I gave up about a third of the way in (DH wanted to blow up all of them) and went to hang streamers in her room. (I made sure to tell DH to take breaks so he wouldn't pass out on me, but man, did he rock some lungs!) Thank goodness DD is a heavy sleeper. Her gentle snores assured me that she wasn't disturbed by the floor creaks or the loud crepe paper sounds as I dragged long pieces across her room. Except, of course, when I accidentally caught the stool I was using to hang the streamers on a doorstopper (you know, one of those springy things that make noises louder than a toy drum). Doin-oin-oin-oin-oin-oin!!!!! <Insert silent profanities here>. I ducked down in fear, only to hear DD turn over--and groan. Whew. Mama almost ruined it, but it's true--my kids can sleep through practically anything. Lightheaded-but-still-conscious DH, check. Birthday Morning Surprise, check.
It was a success! We weren't there to capture her surprised look when she woke up, because we foolish parents were up late, uh, blowing up some silly balloons. But she was indeed surprised. And very happy.
Morning of the party, I had to finish the cupcakes. I whipped up (literally and figuratively) buttercream frosting in DD's chosen color, and she finished decorating them with mini marshmallows. They were fabulous! Cupcakes, check.
The party went without a hitch. She and her friends sat separately at another table, looking all grownup and proper, chatting and eating away. Everyone played bocce, sang "Happy Birthday," and had cupcakes. At home, DD opened her presents with fierce excitement. The day ended beautifully. And I have a ten-year-old. A ten-year-old who goes from asking, "What time is it?" everyday to making unsolicited announcements of the time of day all.day.long. because her parents decided to buy her a watch for her tenth birthday. That girl.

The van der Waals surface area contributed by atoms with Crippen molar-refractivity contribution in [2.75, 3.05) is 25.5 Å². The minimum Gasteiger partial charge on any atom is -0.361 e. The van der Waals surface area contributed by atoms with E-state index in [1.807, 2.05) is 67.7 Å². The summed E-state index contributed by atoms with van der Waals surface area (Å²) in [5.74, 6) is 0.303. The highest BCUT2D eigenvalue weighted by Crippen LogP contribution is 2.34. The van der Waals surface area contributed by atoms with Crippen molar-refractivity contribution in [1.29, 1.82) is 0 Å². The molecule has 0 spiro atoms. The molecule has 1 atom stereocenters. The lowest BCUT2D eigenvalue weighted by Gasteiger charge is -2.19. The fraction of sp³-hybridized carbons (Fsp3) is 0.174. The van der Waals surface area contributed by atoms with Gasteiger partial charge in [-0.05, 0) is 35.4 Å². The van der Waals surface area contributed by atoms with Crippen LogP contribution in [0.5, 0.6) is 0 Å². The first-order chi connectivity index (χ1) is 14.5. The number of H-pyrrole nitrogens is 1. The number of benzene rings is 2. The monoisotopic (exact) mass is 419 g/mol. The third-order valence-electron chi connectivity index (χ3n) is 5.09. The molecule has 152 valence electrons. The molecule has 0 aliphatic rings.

Birthday party success, check.
Looking back at some of DD's baby pictures, I see that her cheeks are no longer the chubby ones that I used to smooch all the time; her cheekbones are beginning to frame the features of her face that she now lets me smooch some of the time. Her fingers and toes are no longer cute and nubby; they are now long and slender, like miniature grownup ones. And her belly is no longer a round, poochy one of a toddler or young child; you can actually see the markings of a waistline on a flat, elongated abdomen. My little girl has grown from an infant to a child to a bona-fide tween. Hold me.
Motherhood has been one exciting ride with this super special girl. She has taught me more than she'll ever realize. I've learned the meaning of perseverance as well as the heartaches and wonders of being a parent. I've gained wisdom from making mistakes and reaping successes. I've been humbled by the sort of love that parents unconditionally shower their kids. You don't know that you have it in you until you're willing to give it your all. It's also comforting to know that DD understands that we as parents are not perfect, that we don't know it all, and that we're learning as we go, too.
Cuz goodness knows that I don't have a clue as to what I'm doing. I just know I'm doing my best and I'm following my heart.
So, Dear Ten, as we welcomed DD into her double-digit years, I also realized that there won't be another ten years before she will be out into the world on her own. As daunting of a thought as that is, I am and will still chug along at this thing called Parenting. And I look forward to many more tens of years of it.
A tween in the house, check.